i agree. it depends on what your talking about. gear is not going to make you a better player or write you better songs. it’s not going to cover up for a lack of good technique. but what gear can do, is give you unique ways of expressing yourself musically. no technique is going to reproduce an envelope filter (i know one of you smartasses is going to find a youtube video of some 8 year old doing it now :rofl:). and gear is, lets face it, a lot of fun. so nothing wrong with wanting cool pedals, imo.


i love threads like this because i just realized like 7 of us have said basically the exact same thing :rofl: :rofl: :rofl:


Oh yeah, I tried exactly that strategy. Now I have a Plethora X5 and pedals surrounding it expensive enough to be better. :sweat_smile:


That’s a great story!
It reminds me of something that I saw a long time in the late Jaco Pastorius’ Modern Electric Bass video from back in the 80’s.

During an interview with Jerry Jemmot (another legend), Jaco said that he believes that a lot of your own sound comes from the notes that you choose to play and how you phrase them. Then he gave some examples of some phrase patterns that he commonly used in his playing.
In other words, two people can play the same notes, but sound very different doing it.
At one point in the video, Jaco swaps his fretted fender Jazz for Jerry’s custom fretless and plays the same piece. It still sounded like Jaco fretted or fretless.


Hah yep!

Now I’m going to say something a little different :slight_smile:


This is true to a large extent for basses, agree completely with Josh there. A lot of teachers say this.

This is less true for effects, for certain styles. It’s still true, just true to a lesser extent. The music I like tends to be heavily effected, often distorted, often modulated, sometimes reverby, much of it approaching a glorious wall of noise in crescendoes.

I don’t care who you are, to get to that you need effects, and the type and quality of the effects matter. To not sound like mud, you need that noise to be good tonal noise, not bad noise from low quality effects :slight_smile:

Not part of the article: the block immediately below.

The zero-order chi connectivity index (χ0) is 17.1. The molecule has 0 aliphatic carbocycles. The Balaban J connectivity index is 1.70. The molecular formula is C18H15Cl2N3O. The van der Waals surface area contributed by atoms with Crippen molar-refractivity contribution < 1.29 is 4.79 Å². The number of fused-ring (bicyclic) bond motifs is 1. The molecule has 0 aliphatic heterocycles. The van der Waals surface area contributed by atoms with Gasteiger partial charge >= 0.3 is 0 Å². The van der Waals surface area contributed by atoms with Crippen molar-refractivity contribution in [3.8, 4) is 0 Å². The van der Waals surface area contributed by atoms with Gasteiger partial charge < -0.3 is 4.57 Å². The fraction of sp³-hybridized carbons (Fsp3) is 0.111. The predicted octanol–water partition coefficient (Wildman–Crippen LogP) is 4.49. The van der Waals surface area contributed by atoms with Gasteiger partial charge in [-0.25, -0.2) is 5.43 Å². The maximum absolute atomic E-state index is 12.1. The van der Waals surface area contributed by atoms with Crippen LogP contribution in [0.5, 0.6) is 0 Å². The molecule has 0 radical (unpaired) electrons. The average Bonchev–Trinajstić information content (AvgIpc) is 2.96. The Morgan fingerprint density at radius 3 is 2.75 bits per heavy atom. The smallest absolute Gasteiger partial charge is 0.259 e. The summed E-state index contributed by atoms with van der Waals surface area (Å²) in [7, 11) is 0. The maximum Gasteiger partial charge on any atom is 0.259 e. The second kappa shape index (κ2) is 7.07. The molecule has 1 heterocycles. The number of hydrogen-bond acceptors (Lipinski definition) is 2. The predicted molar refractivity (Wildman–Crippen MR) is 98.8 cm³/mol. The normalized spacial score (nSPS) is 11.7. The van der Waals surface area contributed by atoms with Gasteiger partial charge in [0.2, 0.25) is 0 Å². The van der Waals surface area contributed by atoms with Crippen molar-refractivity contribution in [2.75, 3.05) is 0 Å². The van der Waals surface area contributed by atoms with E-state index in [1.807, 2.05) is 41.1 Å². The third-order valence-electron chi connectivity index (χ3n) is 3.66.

That Stingray 5 is an impressive and versatile instrument. Not to mention, they are super nice!
I suppose if you are looking for something different, that could still cover a lot of territory.
Maybe start by finding a piece of music that has a bass sound that you find unique and then do a little searching to find out what the player used on the recording, then see if there are affordable versions of the instrument that rate well.
A great example might be someone who loves the Jamerson/Babbitt Motown sound but who doesn’t wish to spend much money might find that they can get pretty close with a Squier Classic Vibe 60’s or 60’s Vintage Modified Precision bass, and playing with your amp eq to try to emulate the classic Ampeg voicing.
If you want more of that clanky Geddy Lee sound, you might be able get that from your Stingray, but if not, try diffent Jazz-style basses.
Great sounds don’t necessarily have to break the bank.
Good Luck and Cheers!


Why did you still need the pedals?


For the same reason we need another beer :thinking::grin:


Yep, pretty much! I still like having the multi effects box because there’s a one of everything in there of above average quality to play with. In all fairness the externals mostly aren’t in the multi-box at all: tube overdrive and envelope filter. The only external that’s a duplicate is a fancy compressor with lots of knobs and the multi-effect only has 3 control knobs assignable.

The best tone improvement I’ve had so far is turning up the amp and plucking much more gently. That and trying different elbow positions on the plucking hand rather than resting my arm on the bass.

+1 to everything everyone else has said here. I don’t usually practice with any of the effects. They are mostly for my amusement. I don’t play well enough to get any of them to truly sing. Even though I have an envelope filter I still don’t get anywhere near what I like about that style of music to come out yet. It takes more skill to “play the effect” on top of playing the instrument. I can put on some grit and have a little different tone that’s fun to hear. Otherwise, I find I can spend more time playing with tone than actually improving my skills. It’s not so easy to figure out how to dial in all these things so they don’t just sound like mush.


Got it, thanks. I’ve looked up that Plethora you mentioned, its selection is indeed a bit more limited than the Helix.